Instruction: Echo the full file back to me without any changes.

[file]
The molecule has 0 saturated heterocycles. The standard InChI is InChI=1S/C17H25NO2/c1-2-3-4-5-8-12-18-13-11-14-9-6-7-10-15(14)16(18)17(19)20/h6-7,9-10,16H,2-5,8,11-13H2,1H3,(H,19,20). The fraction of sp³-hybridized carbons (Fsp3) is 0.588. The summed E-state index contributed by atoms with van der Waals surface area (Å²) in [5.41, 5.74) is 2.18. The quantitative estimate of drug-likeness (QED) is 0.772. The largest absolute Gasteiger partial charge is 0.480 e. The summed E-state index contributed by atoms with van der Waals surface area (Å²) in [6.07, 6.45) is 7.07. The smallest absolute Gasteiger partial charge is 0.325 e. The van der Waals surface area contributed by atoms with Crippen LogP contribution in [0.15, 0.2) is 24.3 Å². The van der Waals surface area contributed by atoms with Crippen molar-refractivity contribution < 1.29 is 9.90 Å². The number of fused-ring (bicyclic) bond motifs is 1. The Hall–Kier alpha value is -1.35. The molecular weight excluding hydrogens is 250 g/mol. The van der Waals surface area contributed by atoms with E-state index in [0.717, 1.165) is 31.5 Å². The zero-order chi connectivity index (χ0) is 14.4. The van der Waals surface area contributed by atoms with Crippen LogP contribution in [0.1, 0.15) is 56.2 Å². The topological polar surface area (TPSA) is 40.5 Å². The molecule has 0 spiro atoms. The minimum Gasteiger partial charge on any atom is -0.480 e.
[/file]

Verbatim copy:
The molecule has 0 saturated heterocycles. The standard InChI is InChI=1S/C17H25NO2/c1-2-3-4-5-8-12-18-13-11-14-9-6-7-10-15(14)16(18)17(19)20/h6-7,9-10,16H,2-5,8,11-13H2,1H3,(H,19,20). The fraction of sp³-hybridized carbons (Fsp3) is 0.588. The summed E-state index contributed by atoms with van der Waals surface area (Å²) in [5.41, 5.74) is 2.18. The quantitative estimate of drug-likeness (QED) is 0.772. The largest absolute Gasteiger partial charge is 0.480 e. The summed E-state index contributed by atoms with van der Waals surface area (Å²) in [6.07, 6.45) is 7.07. The smallest absolute Gasteiger partial charge is 0.325 e. The van der Waals surface area contributed by atoms with Crippen LogP contribution in [0.15, 0.2) is 24.3 Å². The van der Waals surface area contributed by atoms with Crippen molar-refractivity contribution < 1.29 is 9.90 Å². The number of fused-ring (bicyclic) bond motifs is 1. The Hall–Kier alpha value is -1.35. The molecular weight excluding hydrogens is 250 g/mol. The van der Waals surface area contributed by atoms with E-state index in [0.717, 1.165) is 31.5 Å². The zero-order chi connectivity index (χ0) is 14.4. The van der Waals surface area contributed by atoms with Crippen LogP contribution in [0.1, 0.15) is 56.2 Å². The topological polar surface area (TPSA) is 40.5 Å². The molecule has 0 spiro atoms. The minimum Gasteiger partial charge on any atom is -0.480 e.